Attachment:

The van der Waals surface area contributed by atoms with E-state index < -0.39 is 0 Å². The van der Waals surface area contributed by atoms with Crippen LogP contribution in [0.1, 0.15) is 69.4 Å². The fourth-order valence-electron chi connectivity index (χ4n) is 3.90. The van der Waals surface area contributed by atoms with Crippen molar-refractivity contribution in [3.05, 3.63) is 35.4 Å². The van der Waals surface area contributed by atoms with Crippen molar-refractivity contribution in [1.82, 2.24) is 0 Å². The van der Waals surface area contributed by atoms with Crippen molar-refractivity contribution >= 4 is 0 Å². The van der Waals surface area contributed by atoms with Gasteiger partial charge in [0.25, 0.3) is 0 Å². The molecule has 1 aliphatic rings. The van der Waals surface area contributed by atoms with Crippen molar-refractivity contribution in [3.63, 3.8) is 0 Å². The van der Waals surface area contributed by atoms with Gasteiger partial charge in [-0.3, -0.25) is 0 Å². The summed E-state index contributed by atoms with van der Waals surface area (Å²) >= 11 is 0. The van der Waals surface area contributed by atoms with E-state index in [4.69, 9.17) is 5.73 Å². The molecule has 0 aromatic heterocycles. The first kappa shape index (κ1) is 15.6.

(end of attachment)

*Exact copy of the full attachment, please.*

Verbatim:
The van der Waals surface area contributed by atoms with E-state index < -0.39 is 0 Å². The van der Waals surface area contributed by atoms with Crippen LogP contribution in [0.1, 0.15) is 69.4 Å². The fourth-order valence-electron chi connectivity index (χ4n) is 3.90. The van der Waals surface area contributed by atoms with Crippen molar-refractivity contribution in [3.05, 3.63) is 35.4 Å². The van der Waals surface area contributed by atoms with Crippen molar-refractivity contribution in [1.82, 2.24) is 0 Å². The van der Waals surface area contributed by atoms with Crippen molar-refractivity contribution >= 4 is 0 Å². The van der Waals surface area contributed by atoms with Gasteiger partial charge in [0.25, 0.3) is 0 Å². The molecule has 1 aliphatic rings. The van der Waals surface area contributed by atoms with Crippen molar-refractivity contribution in [3.63, 3.8) is 0 Å². The van der Waals surface area contributed by atoms with Gasteiger partial charge in [-0.3, -0.25) is 0 Å². The summed E-state index contributed by atoms with van der Waals surface area (Å²) >= 11 is 0. The van der Waals surface area contributed by atoms with E-state index in [4.69, 9.17) is 5.73 Å². The molecule has 0 aromatic heterocycles. The first kappa shape index (κ1) is 15.6.